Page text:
A reduction of Europe’s industrial capacity would deepen the reliance on materials and parts made overseas at a time when governments are striving to bring supply chains for renewable energy, electric vehicles and military arms closer to home.
Metals producers, which require significant power to break down and form chemical bonds, are at the front of the crisis. Electricity prices have more than doubled this year, propelled by high gas prices, trouble in France’s nuclear fleet of power plants and low hydropower generation.
ArcelorMittal SA, one of the world’s largest steelmakers, will close a blast furnace in Bremen and a so-called direct reduction plant in Hamburg that produces sponge iron, used to create crude steel. In Germany, ArcelorMittal had already reduced gas demand by about 40%, compared with what it planned to consume at the start of the year.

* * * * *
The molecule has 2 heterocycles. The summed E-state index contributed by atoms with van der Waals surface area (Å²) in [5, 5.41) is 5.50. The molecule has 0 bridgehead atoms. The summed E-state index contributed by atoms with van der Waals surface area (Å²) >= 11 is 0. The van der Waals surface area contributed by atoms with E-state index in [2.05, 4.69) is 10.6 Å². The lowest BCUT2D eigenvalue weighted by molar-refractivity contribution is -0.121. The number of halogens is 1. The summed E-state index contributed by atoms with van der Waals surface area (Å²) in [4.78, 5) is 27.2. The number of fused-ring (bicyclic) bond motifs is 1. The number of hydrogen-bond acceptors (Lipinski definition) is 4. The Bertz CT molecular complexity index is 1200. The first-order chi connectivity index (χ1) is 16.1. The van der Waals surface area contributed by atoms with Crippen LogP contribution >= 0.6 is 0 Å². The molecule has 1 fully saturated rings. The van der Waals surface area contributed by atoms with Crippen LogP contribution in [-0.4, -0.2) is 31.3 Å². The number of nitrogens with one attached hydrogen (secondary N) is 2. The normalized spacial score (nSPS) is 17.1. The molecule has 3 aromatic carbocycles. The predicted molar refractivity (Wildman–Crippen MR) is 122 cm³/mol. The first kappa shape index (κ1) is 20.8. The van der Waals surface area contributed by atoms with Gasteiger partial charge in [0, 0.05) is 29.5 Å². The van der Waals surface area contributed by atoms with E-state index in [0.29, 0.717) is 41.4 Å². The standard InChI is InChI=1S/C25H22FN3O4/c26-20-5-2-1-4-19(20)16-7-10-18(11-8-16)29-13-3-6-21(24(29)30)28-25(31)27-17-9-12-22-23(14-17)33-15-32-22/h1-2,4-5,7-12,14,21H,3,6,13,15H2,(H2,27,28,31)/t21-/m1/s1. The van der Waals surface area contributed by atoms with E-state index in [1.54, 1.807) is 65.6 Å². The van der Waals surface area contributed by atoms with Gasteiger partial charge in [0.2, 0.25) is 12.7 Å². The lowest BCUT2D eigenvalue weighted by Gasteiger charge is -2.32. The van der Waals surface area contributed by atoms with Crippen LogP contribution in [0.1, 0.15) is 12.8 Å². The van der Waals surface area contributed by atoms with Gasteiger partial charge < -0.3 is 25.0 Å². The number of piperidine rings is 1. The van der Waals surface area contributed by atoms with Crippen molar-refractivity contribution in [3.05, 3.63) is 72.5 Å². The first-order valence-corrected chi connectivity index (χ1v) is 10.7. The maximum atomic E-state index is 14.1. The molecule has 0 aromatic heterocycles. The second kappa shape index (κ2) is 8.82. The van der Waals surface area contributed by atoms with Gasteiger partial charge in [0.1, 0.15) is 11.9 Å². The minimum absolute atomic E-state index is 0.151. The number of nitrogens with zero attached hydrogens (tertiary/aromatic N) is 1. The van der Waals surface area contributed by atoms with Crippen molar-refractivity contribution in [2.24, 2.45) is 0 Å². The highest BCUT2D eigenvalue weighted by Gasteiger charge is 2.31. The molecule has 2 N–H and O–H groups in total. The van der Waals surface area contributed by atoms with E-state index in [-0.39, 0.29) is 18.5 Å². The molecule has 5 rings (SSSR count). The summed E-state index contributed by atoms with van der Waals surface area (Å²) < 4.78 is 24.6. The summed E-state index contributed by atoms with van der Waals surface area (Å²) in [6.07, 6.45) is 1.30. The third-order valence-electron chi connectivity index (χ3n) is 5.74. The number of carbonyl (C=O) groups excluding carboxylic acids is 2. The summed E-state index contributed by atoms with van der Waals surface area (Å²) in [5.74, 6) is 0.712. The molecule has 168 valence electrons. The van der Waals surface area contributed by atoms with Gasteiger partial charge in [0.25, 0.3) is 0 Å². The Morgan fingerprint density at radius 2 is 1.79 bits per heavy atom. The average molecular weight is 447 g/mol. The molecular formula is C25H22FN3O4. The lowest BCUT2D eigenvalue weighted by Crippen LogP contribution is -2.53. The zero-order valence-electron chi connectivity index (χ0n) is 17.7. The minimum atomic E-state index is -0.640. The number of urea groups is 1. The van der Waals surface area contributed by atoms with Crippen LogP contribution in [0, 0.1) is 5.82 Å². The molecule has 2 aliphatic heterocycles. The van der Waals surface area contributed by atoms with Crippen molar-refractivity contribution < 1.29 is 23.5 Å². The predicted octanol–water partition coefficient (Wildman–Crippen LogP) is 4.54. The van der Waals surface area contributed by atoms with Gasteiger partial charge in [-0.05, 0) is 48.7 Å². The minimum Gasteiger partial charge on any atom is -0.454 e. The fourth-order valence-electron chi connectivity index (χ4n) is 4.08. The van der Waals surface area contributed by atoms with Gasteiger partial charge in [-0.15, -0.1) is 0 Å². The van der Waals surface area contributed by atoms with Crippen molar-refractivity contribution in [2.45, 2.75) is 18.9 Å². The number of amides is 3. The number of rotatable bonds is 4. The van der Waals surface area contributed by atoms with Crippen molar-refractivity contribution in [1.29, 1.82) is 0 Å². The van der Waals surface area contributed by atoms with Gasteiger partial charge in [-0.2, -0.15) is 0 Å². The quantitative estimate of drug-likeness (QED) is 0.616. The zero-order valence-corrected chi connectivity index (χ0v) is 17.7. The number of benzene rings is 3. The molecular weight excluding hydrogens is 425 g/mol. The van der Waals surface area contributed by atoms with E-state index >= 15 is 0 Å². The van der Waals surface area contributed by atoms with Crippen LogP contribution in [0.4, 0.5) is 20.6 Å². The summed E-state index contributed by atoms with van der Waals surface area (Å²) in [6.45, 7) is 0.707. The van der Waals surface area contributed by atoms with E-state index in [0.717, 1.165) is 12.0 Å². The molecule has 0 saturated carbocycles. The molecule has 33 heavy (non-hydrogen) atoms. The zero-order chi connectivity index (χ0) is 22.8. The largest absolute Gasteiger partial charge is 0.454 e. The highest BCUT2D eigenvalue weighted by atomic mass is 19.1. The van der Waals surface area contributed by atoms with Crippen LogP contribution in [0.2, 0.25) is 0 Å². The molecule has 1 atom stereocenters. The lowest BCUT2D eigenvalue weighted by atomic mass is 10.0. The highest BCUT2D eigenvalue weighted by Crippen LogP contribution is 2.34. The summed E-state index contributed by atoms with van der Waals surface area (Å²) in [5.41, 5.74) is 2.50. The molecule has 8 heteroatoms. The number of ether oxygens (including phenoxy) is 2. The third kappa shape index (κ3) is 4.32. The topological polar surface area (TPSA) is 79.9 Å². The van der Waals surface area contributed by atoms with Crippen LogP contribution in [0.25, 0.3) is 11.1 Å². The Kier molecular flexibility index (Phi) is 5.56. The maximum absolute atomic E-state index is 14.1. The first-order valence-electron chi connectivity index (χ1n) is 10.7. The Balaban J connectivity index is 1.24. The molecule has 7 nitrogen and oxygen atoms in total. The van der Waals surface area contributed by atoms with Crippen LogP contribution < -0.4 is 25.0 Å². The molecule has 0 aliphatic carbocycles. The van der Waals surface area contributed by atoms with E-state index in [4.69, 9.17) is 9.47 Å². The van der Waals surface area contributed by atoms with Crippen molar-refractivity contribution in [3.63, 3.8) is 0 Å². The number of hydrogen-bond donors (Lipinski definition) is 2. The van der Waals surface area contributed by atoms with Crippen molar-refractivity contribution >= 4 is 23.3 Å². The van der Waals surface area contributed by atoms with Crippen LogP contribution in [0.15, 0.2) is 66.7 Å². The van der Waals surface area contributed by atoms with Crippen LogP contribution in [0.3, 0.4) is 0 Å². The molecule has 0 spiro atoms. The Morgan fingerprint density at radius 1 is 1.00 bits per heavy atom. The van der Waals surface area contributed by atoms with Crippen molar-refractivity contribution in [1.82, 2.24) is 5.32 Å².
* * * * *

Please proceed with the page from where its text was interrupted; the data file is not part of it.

“We have never had such upheavals in the energy prices,” said Reiner Blaschek, chief executive of the company’s German business. “Everything that is associated with enormous volatility in the short term is for us as a commercial enterprise, to put it mildly, pure poison.”
“You have to reinvent the whole energy supply chain on the go,” Mr. Blaschek added.
ArcelorMittal Germany has been buying sponge iron externally from the U.S. instead of making it locally using gas.
Zinc stockpiles have almost run out in the EU, leading customers to import metal from China, according to metals industry lobby group Eurométaux. Analysts say European output of primary aluminum is dying out, leaving the continent with recycling operations that produce metal suitable for industries such as packaging, but not for wheel hubs, brakes or parts for airplanes.
Aluminum smelters are finding themselves not able to renew their power contracts. Companies need 15 megawatt-hours of power to produce a metric ton of primary aluminum, costing €9,000 at recent electricity prices, while a metric ton can be sold for less than €2,500, according to Germany’s metal association, WV Metalle.